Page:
Racial Disparities in Cardiovascular Care Persist for Postmenopausal Women


Investigators have found that despite improvements in women’s cardiovascular health care, black women still face disparities in care compared to white and Hispanic women.

Tarryn Tertulien, BS

Tarryn Tertulien, BS

Investigators have found that despite improvements in women’s cardiovascular health care, black women still face disparities in care compared to white and Hispanic women.

The study, which looked at heart attack and heart disease care in women after menopause, found disparities in revascularization for women with myocardial infarction, acute coronary syndrome, and chronic heart disease.

"Our study shows that black women still receive less recommended therapy for heart attacks and coronary heart disease than white women and that improving these racial disparities is still needed," said Tarryn Tertulien, BS, lead study author and a fourth-year medical student at The Warren Alpert Medical School at Brown University in Providence, Rhode Island.

The investigators pulled data from the Women’s Health Initiative to compare women’s cardiovascular treatment rates before and after 2005, to evaluate the effects of the implementation of a 2002 guideline update. The authors chose 2005 as the year to split the data because guidelines generally take 2 to 3 years to be fully implemented. The study included treatment data for 20,262 postmenopausal women including 17,509 white, 2181 black, and 572 Hispanic women.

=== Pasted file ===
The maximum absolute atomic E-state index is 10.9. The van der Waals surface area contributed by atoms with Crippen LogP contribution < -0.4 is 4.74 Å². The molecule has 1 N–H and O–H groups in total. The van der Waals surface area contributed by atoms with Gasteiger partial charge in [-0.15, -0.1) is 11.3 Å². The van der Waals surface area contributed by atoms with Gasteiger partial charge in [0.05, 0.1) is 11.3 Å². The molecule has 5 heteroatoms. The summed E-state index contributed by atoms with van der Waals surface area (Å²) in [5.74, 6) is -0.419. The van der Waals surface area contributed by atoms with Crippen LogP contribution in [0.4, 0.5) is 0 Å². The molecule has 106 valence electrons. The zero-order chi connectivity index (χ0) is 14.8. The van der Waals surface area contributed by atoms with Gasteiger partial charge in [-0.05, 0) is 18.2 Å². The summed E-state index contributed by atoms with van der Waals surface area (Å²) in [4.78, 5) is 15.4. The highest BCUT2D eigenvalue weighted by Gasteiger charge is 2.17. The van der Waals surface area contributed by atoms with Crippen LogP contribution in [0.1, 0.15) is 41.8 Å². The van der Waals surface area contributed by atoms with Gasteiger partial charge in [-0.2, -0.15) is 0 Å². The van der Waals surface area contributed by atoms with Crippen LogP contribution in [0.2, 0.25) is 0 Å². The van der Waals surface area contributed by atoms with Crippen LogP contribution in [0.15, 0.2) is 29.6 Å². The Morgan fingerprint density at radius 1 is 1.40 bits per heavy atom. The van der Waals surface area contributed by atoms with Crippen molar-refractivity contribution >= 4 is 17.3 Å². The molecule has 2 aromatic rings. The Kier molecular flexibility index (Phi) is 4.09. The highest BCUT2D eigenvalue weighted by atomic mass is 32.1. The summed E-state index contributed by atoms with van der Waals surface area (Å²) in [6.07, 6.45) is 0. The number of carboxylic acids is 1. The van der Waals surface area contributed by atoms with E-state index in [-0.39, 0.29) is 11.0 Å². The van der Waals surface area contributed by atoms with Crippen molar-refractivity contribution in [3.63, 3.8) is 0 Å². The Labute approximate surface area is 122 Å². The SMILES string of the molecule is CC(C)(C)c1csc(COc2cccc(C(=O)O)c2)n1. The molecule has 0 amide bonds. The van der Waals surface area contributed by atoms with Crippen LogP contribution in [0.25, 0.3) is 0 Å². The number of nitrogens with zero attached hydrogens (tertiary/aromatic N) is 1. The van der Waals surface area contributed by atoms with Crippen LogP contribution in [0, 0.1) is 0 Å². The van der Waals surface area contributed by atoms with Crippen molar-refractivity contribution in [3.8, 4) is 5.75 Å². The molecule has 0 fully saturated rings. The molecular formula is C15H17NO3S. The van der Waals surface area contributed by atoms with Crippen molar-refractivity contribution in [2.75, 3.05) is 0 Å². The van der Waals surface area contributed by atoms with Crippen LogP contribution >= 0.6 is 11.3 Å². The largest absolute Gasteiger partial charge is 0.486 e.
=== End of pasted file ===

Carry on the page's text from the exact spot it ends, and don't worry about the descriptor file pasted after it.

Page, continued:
They found that despite improvements in cardiovascular care overall after 2005, among postmenopausal women, black women were 50% less likely to be treated when arriving at a hospital with symptoms of a heart attack or coronary artery disease, compared to white women. Hispanic women were 16% less likely to be treated in that scenario compared to white women. The gap in treatment rates remained after investigators accounted for factors including education, income, insurance status, and cardiovascular health complications such as diabetes and high blood pressure.

Black women with acute coronary syndrome or chronic heart disease were significantly less likely to be treated compared to white women (before 2005, Hazard Ratio [HR] .58, 95% Confidence Interval [CI] .52 — .65; after 2005, HR .52, 95% CI .45 – .61; for both, P <0.05). For Hispanic women compared to white women, the gap narrowed from a HR of .74 (95% CI .61 - .89; P <0.05) before 2005 to HR .84 (95% CI .67 — 1.05) after 2005.

Additionally, black women with a ST-elevation myocardial infarction (STEMI) had treatment rates 15% lower before 2005 and 39% lower after 2005, compared to white women with the same condition.

"Increasing public campaigns targeted at racial minorities regarding patient education and developing a trusting relationship with the healthcare system should be instituted to improve this disparity in care," added Tertulien.

While the study did not address causes for the disparities it found, Tertulien suggested that black and Hispanic patients may be less familiar with common symptoms of heart attacks or may be less likely than white women to use emergency services. She noted that there may also be provider biases involved in creating the care disparities.

The abstract, “Secular Trends in Racial and Socioeconomic Status Disparities in the Rate of Coronary Revascularization Among Post-Menopausal Women Before and After 2005 for Acute Coronary Syndrome: The Women Health Initiative,” was presented at the American Heart Association's Quality of Care and Outcomes Research Scientific Sessions 2019 in Arlington, Virginia.

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